The experts are parading to and from the various news programs that appear each Saturday afternoon on our Hi-Def displays.  Each one presents his or her carefully prepared remarks that have been passed through a crisis management team or a focus group to minimize any potential  anxiety or mass hysteria that could disrupt the common good. Meanwhile this writers internal spin meter is stuck on a full scale reading.  Things just don’t “jive” if one can be simpleton for a moment.  The numbers don’t add up to.  Its not six of one, half dozen of another.  This is a Nuclear reactor that had a gas explosion right before our eyes and the “folks” as saying “move along, nothing to see here”  My inner core is reacting and I hear my inner regulator say that the Japan Nuclear power plant is not like venting of some parts per trillion radioactive gas at  Three Mile Island while kids played in the streets, no it’s more like the total  desolation and emptiness of the  town next to Chernobyl called Prypiat.

Ever hope your own premises and conclusion are a total fallacy?  Today is that day.

Radio New Zealand puts it this way:

Exclusion Zone near quake-hit nuclear plant widened a third time

About 140,000 people have so far been evacuated from areas near two Japanese nuclear power plants, one of which has been damaged in an explosion a day after a massive earthquake.

An 8.9-magnitude earthquake struck off Japan’s northestern coast at 2.46pm on Friday, sending a 10-metre tsunami through towns and cities. More than 1800 people are believed to have died.

The earthquake damaged the cooling system at the 40-year-old Fukushima No. 1 reactor.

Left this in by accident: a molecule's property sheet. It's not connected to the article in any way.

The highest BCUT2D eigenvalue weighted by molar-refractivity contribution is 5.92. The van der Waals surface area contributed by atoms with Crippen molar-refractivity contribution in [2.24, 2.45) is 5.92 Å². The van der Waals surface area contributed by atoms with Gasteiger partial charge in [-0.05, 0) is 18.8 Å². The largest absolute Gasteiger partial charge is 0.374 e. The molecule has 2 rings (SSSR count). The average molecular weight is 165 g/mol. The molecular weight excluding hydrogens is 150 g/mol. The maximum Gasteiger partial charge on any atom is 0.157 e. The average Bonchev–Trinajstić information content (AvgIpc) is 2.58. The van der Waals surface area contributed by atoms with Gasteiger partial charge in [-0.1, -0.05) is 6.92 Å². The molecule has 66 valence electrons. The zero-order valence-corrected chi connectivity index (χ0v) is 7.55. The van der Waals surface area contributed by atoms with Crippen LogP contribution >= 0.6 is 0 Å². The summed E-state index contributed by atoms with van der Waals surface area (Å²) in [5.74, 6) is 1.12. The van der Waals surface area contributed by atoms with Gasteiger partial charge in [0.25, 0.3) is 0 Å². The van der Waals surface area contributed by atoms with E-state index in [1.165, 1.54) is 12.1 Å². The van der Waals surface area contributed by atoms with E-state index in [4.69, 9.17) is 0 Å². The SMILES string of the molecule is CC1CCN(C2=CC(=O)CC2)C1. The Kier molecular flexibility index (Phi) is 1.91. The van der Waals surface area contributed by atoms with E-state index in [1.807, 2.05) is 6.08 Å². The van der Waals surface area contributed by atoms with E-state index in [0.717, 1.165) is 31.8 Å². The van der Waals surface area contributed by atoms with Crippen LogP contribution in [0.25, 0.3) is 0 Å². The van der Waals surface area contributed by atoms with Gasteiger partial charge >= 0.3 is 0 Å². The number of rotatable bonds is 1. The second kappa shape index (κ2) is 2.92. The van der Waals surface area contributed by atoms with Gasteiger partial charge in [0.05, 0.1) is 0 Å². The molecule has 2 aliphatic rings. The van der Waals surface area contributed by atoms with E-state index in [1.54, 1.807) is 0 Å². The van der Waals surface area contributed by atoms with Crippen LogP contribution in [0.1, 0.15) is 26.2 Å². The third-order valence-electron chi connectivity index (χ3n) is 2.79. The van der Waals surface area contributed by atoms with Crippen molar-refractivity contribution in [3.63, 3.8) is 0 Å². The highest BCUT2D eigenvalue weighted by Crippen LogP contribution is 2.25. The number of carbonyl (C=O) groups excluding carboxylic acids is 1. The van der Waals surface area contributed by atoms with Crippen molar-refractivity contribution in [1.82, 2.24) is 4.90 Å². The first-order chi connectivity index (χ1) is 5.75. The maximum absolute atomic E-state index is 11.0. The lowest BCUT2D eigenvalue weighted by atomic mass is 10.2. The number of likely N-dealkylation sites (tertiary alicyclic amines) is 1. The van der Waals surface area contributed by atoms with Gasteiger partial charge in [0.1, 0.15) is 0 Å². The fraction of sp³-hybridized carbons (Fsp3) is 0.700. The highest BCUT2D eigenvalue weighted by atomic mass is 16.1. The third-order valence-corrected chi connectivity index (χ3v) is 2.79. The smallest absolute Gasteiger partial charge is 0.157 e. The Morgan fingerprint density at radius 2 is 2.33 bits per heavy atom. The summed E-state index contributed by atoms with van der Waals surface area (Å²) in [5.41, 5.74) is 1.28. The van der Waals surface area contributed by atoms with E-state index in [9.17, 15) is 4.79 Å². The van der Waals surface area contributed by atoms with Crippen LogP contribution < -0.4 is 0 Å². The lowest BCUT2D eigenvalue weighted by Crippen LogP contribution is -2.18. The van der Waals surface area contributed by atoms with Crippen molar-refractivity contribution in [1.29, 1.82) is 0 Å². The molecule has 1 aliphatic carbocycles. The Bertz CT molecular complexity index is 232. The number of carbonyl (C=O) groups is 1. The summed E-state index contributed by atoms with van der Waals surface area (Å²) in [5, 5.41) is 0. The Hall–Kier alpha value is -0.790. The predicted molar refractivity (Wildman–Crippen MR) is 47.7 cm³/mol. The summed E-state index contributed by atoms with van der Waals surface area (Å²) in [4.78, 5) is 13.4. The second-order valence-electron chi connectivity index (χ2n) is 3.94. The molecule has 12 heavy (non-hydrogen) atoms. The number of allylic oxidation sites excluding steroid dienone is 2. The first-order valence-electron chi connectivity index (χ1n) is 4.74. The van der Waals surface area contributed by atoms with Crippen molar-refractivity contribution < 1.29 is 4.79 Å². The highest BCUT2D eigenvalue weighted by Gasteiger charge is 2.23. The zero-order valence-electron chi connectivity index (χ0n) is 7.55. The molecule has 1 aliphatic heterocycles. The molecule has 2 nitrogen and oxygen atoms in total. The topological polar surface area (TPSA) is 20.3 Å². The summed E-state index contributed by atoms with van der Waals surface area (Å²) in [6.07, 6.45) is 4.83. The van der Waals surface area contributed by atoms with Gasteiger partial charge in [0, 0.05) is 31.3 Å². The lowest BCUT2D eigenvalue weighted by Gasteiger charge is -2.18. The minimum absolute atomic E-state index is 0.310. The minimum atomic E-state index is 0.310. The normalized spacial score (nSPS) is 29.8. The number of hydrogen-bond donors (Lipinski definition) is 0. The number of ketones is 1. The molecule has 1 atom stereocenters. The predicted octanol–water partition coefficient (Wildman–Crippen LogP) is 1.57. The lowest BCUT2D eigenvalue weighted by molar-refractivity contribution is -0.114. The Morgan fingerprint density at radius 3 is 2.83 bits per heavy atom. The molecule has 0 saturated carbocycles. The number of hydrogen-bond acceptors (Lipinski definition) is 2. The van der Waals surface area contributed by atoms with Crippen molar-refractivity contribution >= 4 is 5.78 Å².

An explosion on Saturday blew away the concrete walls and roof of a building at the plant, leaving only the metal framework.

Officials say the blast did not damage the container housing the reactor and that radiation levels had since fallen. Four workers were injured in the blast.

Operators continued to work desperately to reduce pressure in the core of the reactor after earlier releasing what they said was a tiny amount of radioactive steam to reduce the pressure.

The Tokyo Electric Power Company, which owns the plant, is using sea water as an emergency coolant, public broadcaster NHK says.

At the same plant, another reactor had also lost its emergency cooling system, an official at the Japanese nuclear power safety agency said on Saturday

Japan’s nuclear safety agency said on Sunday that as many as 160 people may have been exposed to radiation. The World Health Organisation has said public health risk from the radiation leak appeared to be “quite low”.

Exclusion zone widened

The government initially told residents within a 10km radius of the Fukushima No. 1 plant they should leave, but has since widened the zone to 20km.

A 10km exclusion zone remains around the nearby Fukushima No. 2 plant.

The International Atomic Energy Agency (IAEA), citing Japanese authorities, said the evacuation hadn’t yet been completed.

Reuters reports that workers at evacuation centers wearing white masks and protective clothing used handheld scanners to check everyone arriving for radiation exposure.

The authorities prepared to distribute iodine to people in the vicinity to protect them from exposure.

Iodine can be used to help protect against thyroid cancer in the case of radioactive exposure in a nuclear accident.

The safety agency has rated the incident at the plant as a 4 on the International Nuclear and Radiological Event Scale of 1-7. Three Mile Island was rated 5 while Chernobyl was rated 7.

On Saturday night, a 6.4 aftershock occurred near the nuclear plant, although there were no reports of further damage to the facility.

via Radio New Zealand

About Albert N. Milliron 6991 Articles
Albert Milliron is the founder of Politisite. Milliron has been credentialed by most major news networks for Presidential debates and major Political Parties for political event coverage. Albert maintains relationships with the White House and State Department to provide direct reporting from the Administration’s Press team. Albert is the former Public Relations Chairman of the Columbia County Republican Party in Georgia. He is a former Delegate. Milliron is a veteran of the US Army Medical Department and worked for Department of Veterans Affairs, Department of Psychiatry.